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Climate Activists Who Defaced Parliament Should Have Protested at Chinese Embassy: Aussie Senator

Brittany Jordan



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Members of an activist group who defaced Australia’s Parliament House and the prime minister’s Canberra residence, The Lodge, during a protest, do not care about climate change but instead want to “radically change” Australia’s political system from democracy to communism, according to an Australian politician.

Nationals Sen. Matt Canavan told Parliament on Aug. 10, after Extinction Rebellion activists set fire to a pram and illegally spray-painted their message—”duty of care”—onto the walls of both buildings, that the protesters “don’t want to change the climate” and that it is “not their goal.”

“They’re there to change our government, to change our democracy,” he said. “They do not support democracy. They do not support our systems of government.”

Workers cover the word “Duty’ during an Extinction Rebellion protest outside Parliament House in Canberra, Australia, on Aug. 10, 2021. (AAP Image/Lukas Coch)

The senator from Queensland said that while Australians had the “right to protest and have their views heard,” climate activists should have protested outside of the Canberra embassy of one of the world’s biggest carbon dioxide emitters—China.

Research from earlier this year has shown that China alone emits more carbon dioxide in 16 days than Australia does in an entire year, with Beijing continuing to commission new coal-fired power stations unabatedly.

“If those protesters were serious about changing the climate and reducing emissions, they would have walked down to the Chinese Communist Party embassy, just down the road, and protested against the biggest carbon emitter in this place,” he said.

“But they don’t do that, because a lot of those activists and some of the people in the Australian Greens kind of like communism. I reckon they’re kind of in favour of it. That’s why they’re not protesting against communists.”

Canavan said members of the Australian Greens had “abetted” the Extinction Rebellion protest and said they should “hang their heads in shame” for having any association with them.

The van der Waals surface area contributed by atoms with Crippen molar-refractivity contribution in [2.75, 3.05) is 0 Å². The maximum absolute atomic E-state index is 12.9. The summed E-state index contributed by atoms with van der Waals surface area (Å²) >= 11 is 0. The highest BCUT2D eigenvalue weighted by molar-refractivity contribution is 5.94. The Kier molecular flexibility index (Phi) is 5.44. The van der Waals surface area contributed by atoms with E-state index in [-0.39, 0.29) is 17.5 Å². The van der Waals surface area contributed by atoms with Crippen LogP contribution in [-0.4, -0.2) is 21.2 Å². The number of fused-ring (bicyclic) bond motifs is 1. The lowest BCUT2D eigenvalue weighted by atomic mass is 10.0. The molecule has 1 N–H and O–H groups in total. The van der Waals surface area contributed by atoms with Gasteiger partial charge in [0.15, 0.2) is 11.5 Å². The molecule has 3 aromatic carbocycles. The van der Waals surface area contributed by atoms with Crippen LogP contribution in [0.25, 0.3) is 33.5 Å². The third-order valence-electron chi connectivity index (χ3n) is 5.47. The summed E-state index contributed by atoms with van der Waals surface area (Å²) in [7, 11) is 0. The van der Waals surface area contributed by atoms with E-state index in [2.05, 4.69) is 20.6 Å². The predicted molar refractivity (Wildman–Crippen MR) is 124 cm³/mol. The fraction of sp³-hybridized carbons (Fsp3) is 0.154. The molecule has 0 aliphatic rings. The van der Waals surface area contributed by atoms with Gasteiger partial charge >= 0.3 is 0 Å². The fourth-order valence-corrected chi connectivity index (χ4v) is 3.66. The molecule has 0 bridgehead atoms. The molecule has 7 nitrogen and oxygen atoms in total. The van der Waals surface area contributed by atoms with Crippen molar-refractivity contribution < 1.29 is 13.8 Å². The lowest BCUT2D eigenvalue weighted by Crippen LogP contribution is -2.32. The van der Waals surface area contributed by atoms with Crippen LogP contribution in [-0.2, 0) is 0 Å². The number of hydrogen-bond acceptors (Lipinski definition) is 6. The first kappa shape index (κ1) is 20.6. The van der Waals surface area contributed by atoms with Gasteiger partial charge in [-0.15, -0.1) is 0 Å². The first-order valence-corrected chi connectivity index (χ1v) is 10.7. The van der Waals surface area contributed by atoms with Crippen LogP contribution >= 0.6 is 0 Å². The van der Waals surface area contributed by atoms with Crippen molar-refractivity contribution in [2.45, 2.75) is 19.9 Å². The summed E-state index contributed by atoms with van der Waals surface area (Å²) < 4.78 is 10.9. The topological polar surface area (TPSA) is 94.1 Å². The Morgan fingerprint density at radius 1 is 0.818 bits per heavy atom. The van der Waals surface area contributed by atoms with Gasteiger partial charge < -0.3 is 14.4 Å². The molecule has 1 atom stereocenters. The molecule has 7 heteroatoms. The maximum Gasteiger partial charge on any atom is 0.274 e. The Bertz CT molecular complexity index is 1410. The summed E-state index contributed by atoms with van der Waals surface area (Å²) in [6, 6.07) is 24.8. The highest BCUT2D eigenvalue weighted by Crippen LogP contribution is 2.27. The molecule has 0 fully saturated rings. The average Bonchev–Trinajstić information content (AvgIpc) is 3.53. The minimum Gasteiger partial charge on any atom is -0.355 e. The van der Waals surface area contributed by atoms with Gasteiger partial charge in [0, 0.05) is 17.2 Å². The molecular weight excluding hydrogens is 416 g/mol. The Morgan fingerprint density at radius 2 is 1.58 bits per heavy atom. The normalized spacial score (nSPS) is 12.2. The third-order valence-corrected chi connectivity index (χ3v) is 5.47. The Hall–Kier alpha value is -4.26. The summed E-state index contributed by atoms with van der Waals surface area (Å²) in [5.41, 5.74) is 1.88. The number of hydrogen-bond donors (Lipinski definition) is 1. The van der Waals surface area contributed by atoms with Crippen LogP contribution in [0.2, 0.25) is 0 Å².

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Smoke billows from smokestacks and a coal-fired generator at a steel factory in northern China’s Hebei Province, on Nov. 19, 2015. (Kevin Frayer/Getty Images)

During question time, Greens Sen. Nick McKim did not declare support for the illegal graffiti, but he echoed the spray-painted message of what he called the “brave protesters” when asking Liberal Sen. Jane Hume, who was standing in for Environment Minster Sen. Sussan Ley, if the minister owed Australian children a “duty of care” to provide them with a safe climate into the future.

The offices of the leader of the Australian Greens in the Senate, Sen. Larissa Waters; and McKim did not immediately respond to a request for comment.

Meanwhile, Canavan noted that the Extinction Rebellion activists had no right to “come into the heart of our democracy and graffiti their own views on the front of the building, to the exclusion of Australians with different views.”

“Anyone associating with these vandals and juveniles should be denounced, and anyone who does not denounce them deserves no respect in the Australian democratic political system,” he said.

The Extinction Rebellion protest came after the United Nations’ Intergovernmental Panel on Climate Change (IPCC) released a report that predicted global temperatures were almost certain to increase to exceed 1.5 degrees Celcius above pre-industrial levels.

Supporters of the activist group say they fear for the future of their children and grandchildren and want the Australian government to end fossil fuel use. The climate activists want Australia’s emissions targets to achieve net-zero by 2025.

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Australian Prime Minister Scott Morrison speaks to the media during a press conference at Parliament House in Canberra, Australia on Aug. 10, 2021. (AAP Image/Lukas Coch)

Meanwhile, Australian Prime Minister Scott Morrison on Aug. 10 defended his government’s climate policies and addressed the IPCC report’s predictions.

While noting that advanced countries like Australia must continue to do their part, he said, “We cannot ignore the fact that the developing world accounts for two-thirds of global emissions, and those emissions are rising. That is a stark fact.”

He added, “It is also a clear fact that China’s emissions account for more than the OECD combined.”

The OECD (Organisation for Economic Co-operation and Development) consists of 38 of the world’s most developed countries, including the United States, Canada, Australia, the United Kingdom, and most of Europe.

Morrison said Australia’s emissions had fallen by 20 percent since 2005.

Caden pearson

Brittany Jordan is an award-winning journalist who reports on breaking news in the U.S. and globally for the Federal Inquirer. Prior to her position at the Federal Inquirer, she was a general assignment features reporter for Newsweek, where she wrote about technology, politics, government news and important global events around the world. Her work has also appeared in the Washington Post, the South Florida Sun-Sentinel, Toronto Star, Frederick News-Post, West Hawaii Today, the Miami Herald, and more. Brittany enjoys food, travel, photography, and hoarding notebooks and journals. Her goal is to do more longform features journalism, narrative writing and documentary work, and to one day write a successful novel and screenplay.

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